Antonio Ferrera and Albert Maysles’ glorious documentary on Christo and Jeanne-Claude’s Central Park “Gates” follows the project from its initial, hotly debated proposal in 1979 to its final, triumphant installation in February 2005. Maysles’ sixth collaboration with the Christos climaxes with a beautifully choreographed sequence that basks in the art-piece’s ultimate commingling of trees, New Yorkers and 23 miles of framed orange fabric. Celebrating the city the immigrant artists have called home for 40 years, docu fittingly closes Gotham’s Tribeca fest, and fully merits an arthouse run before HBO’s skedded third-anniversary airing in February.
At an inaugural meeting to discuss strategy in 1979 (filmed by Maysles and his late brother David), the Christos’ lawyer suggests quite firmly that the artists first deal with all the possible negative aspects to the undertaking, covering every conceivable objection anyone might have (and in New York, the “conceivable” covers a lot of ground). Then and only then might the endeavor conclude on a positive note.
The film’s structure precisely mirrors the internal logic of the attorney’s advice. “The Gates,” in fact, registers as two distinct films, one from 1979, about a rejected, aborted work of art (with most of the positives cut out), and a second, from 2006, about the process of finally creating that work of art (with the negatives cut out). The first reads as sociopolitical tragicomedy, while the second waxes exultant like an urban operetta.
The Christos entirely self-financed their project by selling off ancillary artwork and preliminary sketches. It’s one thing for outraged citizens to become furious over how officials misspend the public’s money, but apparently, people can also harangue artists for splurging their own millions to interfere with nature and “the work of art that is Central Park” (even if the event only spans two weeks in the dead of winter).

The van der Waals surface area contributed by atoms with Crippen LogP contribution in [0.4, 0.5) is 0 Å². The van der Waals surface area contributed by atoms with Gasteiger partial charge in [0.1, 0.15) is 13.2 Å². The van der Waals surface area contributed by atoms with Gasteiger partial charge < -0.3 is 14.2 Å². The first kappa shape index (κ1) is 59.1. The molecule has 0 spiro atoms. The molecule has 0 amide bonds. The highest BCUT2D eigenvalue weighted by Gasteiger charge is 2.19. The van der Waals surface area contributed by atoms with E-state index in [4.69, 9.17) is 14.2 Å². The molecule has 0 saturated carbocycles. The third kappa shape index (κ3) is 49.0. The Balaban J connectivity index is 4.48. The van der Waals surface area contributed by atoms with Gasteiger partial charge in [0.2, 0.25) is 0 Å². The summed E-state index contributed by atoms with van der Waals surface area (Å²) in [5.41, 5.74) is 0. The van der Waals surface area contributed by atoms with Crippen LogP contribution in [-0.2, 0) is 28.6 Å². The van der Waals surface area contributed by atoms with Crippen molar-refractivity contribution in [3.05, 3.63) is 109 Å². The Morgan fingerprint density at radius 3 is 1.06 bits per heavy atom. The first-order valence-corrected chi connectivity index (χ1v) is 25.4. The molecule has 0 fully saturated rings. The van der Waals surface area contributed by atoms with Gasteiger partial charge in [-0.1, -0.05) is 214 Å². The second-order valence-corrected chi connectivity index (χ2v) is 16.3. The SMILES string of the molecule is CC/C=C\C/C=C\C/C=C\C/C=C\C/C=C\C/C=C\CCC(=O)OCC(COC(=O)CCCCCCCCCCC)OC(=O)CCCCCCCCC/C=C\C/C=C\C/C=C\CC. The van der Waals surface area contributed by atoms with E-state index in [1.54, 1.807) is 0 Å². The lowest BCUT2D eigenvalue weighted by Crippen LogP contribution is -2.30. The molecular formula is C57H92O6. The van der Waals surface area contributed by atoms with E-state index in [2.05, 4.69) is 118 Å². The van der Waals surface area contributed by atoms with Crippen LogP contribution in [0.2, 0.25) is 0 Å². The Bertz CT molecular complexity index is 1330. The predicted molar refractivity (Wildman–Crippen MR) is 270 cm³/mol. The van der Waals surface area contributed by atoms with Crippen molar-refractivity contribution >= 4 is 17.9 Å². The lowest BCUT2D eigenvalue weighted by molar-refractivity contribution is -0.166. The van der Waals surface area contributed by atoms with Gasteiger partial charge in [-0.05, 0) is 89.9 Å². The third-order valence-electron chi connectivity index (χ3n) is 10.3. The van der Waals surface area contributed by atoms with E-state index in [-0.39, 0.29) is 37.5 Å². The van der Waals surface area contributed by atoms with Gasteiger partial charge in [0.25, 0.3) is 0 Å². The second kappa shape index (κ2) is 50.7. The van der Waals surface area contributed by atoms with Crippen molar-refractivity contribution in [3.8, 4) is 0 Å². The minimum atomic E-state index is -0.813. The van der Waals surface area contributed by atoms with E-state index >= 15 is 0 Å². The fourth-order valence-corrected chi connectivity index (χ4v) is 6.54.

The Community Board hearings set off the usual complaints about social irresponsibility and elitism, often couched in marvelous metaphors and fine hyperbole. Christo at first dynamically explains his vision; with the pride of one who has escaped the handcuffs of communist social realism, he declares he wants to build the gates for no reason at all except own artistic desire to do so. As the hearings proceed, he slumps more and more glumly in the frame as counterarguments range from the merely outlandish to the truly incensed.
Predictions of gloom and doom carry over into the second part of the film. But Mayor Michael Bloomberg gives his enthusiastic support, 9/11 lending a certain solemnity to the notion of consecrating the city in orange nylon. The voices of dissatisfaction start to sound like Mel Brooks’ yentaisms in Pintoff’s “The Critic,” like unending comic counterpoint to an abstract work-in-progress.
Ferrara and Maysles orchestrate the construction, installation and deployment of the gates as a three-part symphony, ending with a two-week improvisational interlude, as hundreds of thousands of New Yorkers flock to the park in February. As the mega-artwork is transformed by snow, sunsets and streams of people, the brightly colored 23 miles of pathways transform the wintry landscape into a fantastical garden of dancing cloth.